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toolguy301

Guest
Here is what I did for dying my flight suit. This was one of the most stressful things I did on my build cause I wasn't sure how this was going to come out. I found with the wrong mixes you can have very bad results, so I strongly recommend experimenting on smaller pieces of cloth prior to doing this & repeat the process so that you get the same results. I spent days playing around trying to get something I liked.

Use RIT Dye

Used 30 gallon plastic tote (3/4 full of water) approximately 20 gallons of hot water.

Wet the suit before putting it in the dye I just used cold water don't soak it just get it damp, helps the color take & absorb evenly.

First color:

Used RIT Dyes formula for Silver Cloud #186 modified (if you want a scaled down version for tests I have that as well)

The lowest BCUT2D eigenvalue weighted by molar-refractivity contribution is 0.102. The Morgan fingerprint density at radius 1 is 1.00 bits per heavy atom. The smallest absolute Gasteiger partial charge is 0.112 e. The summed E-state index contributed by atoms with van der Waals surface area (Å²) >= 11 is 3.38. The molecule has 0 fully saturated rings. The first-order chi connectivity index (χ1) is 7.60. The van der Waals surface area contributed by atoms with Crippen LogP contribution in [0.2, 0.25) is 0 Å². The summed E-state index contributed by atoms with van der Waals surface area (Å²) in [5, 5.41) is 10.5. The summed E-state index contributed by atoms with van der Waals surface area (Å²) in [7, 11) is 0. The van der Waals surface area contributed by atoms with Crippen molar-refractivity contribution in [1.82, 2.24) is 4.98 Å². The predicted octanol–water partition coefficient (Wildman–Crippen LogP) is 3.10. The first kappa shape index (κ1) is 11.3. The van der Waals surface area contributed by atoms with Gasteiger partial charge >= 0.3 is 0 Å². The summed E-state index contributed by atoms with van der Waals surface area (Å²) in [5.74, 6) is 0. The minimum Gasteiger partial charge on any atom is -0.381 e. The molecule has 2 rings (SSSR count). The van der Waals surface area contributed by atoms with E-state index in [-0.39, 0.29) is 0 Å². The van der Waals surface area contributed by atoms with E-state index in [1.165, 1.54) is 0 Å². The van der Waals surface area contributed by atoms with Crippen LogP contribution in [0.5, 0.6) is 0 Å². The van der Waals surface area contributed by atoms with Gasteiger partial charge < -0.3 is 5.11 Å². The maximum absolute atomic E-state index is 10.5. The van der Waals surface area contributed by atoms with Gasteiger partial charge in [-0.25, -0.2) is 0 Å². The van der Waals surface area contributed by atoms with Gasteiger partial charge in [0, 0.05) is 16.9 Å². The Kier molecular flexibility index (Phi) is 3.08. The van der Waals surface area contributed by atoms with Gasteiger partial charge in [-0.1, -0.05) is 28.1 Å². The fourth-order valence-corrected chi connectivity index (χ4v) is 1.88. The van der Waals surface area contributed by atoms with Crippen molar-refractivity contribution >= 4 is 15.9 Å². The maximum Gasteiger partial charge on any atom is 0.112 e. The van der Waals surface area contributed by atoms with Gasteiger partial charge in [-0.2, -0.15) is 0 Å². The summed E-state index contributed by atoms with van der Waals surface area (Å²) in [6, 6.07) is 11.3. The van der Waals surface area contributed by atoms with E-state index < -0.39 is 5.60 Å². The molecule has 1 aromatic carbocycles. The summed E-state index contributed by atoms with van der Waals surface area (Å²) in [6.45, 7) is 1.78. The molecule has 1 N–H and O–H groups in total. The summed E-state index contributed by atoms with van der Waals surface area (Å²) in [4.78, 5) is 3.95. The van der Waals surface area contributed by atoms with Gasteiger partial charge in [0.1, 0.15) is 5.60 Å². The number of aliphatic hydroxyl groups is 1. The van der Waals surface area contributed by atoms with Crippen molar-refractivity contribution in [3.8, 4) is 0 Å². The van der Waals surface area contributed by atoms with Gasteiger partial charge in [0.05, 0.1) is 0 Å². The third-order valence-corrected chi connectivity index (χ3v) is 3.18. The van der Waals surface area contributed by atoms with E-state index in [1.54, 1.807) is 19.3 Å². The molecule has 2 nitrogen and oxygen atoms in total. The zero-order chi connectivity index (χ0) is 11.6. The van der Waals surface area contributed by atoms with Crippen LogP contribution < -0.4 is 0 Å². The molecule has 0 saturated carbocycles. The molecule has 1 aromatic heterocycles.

Mixed the dye solution in a separate container & dump it into the tote & mix it well before putting your suit into the tote to soak.
9 cups of boiling water
2 tablespoons + 3/4 teaspoons of Evening Blue (liquid)
2 tablespoons + 1 1/2 teaspoons of Taupe (liquid)
1 tablespoon of Black (liquid) this was added from the recipe from RIT. I found that this added to it during my experiments.
Let soak for about 30 to 40 minutes
Rinse (did this in the bath tub)
Dunked it in a bleach bath (1/8 cup in 20 gallons of water) don't let it stay too long I found bleach takes hold quick
Ran through rinse cycle in the washing machine just water
Let it air dry overnight.

This yielded a very pale light blue.

Next color was way more simple:

Pearl Gray (Entire box) mixed with 4 cups of boiling water